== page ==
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Renowned obstetrician and gynaecologist, Professor Horace Fletcher, has been awarded the Gold Musgrave Medal for his revolutionary work in maternal health.

He was one of two gold medalists recognised by the Institute of Jamaica on October 10 at its 2012 Musgrave Award ceremony held at the Institute's East Street headquarters, downtown Kingston. The other was retired University of the West Indies (UWI) Professor Edward Baugh, for his contribution to literature. He was however unavoidably absent from the ceremony.

A total of 14 esteemed individuals and organisationswere honoured with gold, silver and bronze medals for their outstanding contributions in the fields of literature, science and the arts in Jamaica and the West Indies.

On hand to make the presentations were: Governor-General, His Excellency the Most Hon. Sir Patrick Allen; Minister of Education, Rev. the Hon. Ronald Thwaites; Minister of Youth and Culture, Hon. Lisa Hanna; and Fellow of the Institute of Jamaica, the Most Hon. Edward Seaga.

In a citation read by Deputy Chairman of Council, Institute of Jamaica, Ainsley Henriques, Professor Fletcher was credited for revolutionising the induction of labour by using the drug misoprostol, originally used to treat peptic ulcers. This treatment is used internationally and is considered more cost effective and safer than previous methods.

The citation also noted that Professor Fletcher’s research has led to, among other things, the reduction of complications due to pre-eclampsia, a pregnancy induced hypertensive disorder, which is a leading cause of maternal deaths in approximately seven per cent of pregnancies in Jamaica.

Crediting God, his parents and teachers for his accomplishments, Professor Fletcher, said it was an honour to receive the award.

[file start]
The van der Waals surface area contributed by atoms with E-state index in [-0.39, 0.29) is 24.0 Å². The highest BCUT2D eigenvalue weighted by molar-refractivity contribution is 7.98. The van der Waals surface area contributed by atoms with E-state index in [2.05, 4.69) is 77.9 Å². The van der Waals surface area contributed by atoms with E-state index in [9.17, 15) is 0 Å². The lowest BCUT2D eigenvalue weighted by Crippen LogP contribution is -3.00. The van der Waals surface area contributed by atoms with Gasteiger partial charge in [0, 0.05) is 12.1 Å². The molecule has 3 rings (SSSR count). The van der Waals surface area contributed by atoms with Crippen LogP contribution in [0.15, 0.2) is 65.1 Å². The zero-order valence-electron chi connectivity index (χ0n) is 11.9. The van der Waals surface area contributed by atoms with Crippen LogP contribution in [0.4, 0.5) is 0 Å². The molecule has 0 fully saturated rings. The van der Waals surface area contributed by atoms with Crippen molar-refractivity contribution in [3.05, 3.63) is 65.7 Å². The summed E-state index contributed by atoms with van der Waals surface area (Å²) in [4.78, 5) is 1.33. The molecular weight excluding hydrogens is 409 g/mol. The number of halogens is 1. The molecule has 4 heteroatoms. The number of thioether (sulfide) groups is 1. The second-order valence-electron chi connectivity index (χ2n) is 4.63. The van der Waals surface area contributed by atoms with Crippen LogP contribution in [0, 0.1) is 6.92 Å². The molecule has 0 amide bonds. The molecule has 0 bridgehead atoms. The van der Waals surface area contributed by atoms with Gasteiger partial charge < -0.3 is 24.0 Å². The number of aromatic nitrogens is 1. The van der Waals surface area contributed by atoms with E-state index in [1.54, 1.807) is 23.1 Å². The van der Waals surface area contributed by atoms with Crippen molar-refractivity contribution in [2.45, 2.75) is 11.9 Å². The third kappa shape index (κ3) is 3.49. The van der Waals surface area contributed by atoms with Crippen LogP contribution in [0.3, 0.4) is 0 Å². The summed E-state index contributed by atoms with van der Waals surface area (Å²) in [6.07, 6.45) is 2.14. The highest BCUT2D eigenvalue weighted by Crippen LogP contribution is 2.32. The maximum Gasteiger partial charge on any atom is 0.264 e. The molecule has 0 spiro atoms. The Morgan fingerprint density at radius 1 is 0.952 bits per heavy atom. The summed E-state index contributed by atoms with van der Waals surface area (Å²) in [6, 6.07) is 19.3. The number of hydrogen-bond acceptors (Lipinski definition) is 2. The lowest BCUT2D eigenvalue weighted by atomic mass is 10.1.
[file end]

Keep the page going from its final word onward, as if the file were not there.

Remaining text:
Professor Fletcher, who was responding on behalf of the other awardees, equated his joy at receiving the gold medal to the exuberance displayed by the West Indies cricket team when they won the T20 World Cup last Sunday (October 6).

He congratulated his fellow awardees for excelling in their various fields. He also thanked the Institute “for nominating us and for honouring us in this way” as well as the Jamaica people for their support and their encouragement.

The Silver Musgrave Medal went to Professor Bryan McFarlane for outstanding merit in the field of art and art education; Herbert Morrison Technical High School Band for outstanding merit in the field of music; Calabash International Literary Festival for contribution to literature; John Henry Thompson for his contribution to the field of science; Dr. Pauline Christie for outstanding merit in the field of linguistics; and Cuban Emmanuel ‘Rico’ Rodriguez for his contribution to music.

 Bronze Musgrave Medals were awarded to Dr. Donald Shirley for merit in the field of music; Dr. Ellen Campbell-Grizzle for her contribution to science; Ebony G. Patterson for contribution to art; and Arlene Patricia Ononaiwu for merit in the field of library development.

The Youth Musgrave Medal went to 14-year old Richaydo Farquharson for his achievement in entrepreneurship.

The Musgrave Medals are awarded by the Institute of Jamaica in recognition of notable contributions to literature, science and art in Jamaica and the West Indies.

The award was introduced in 1889 as a memorial to Sir Anthony Musgrave, Governor of Jamaica (1877-1883), who founded the Institute in 1879.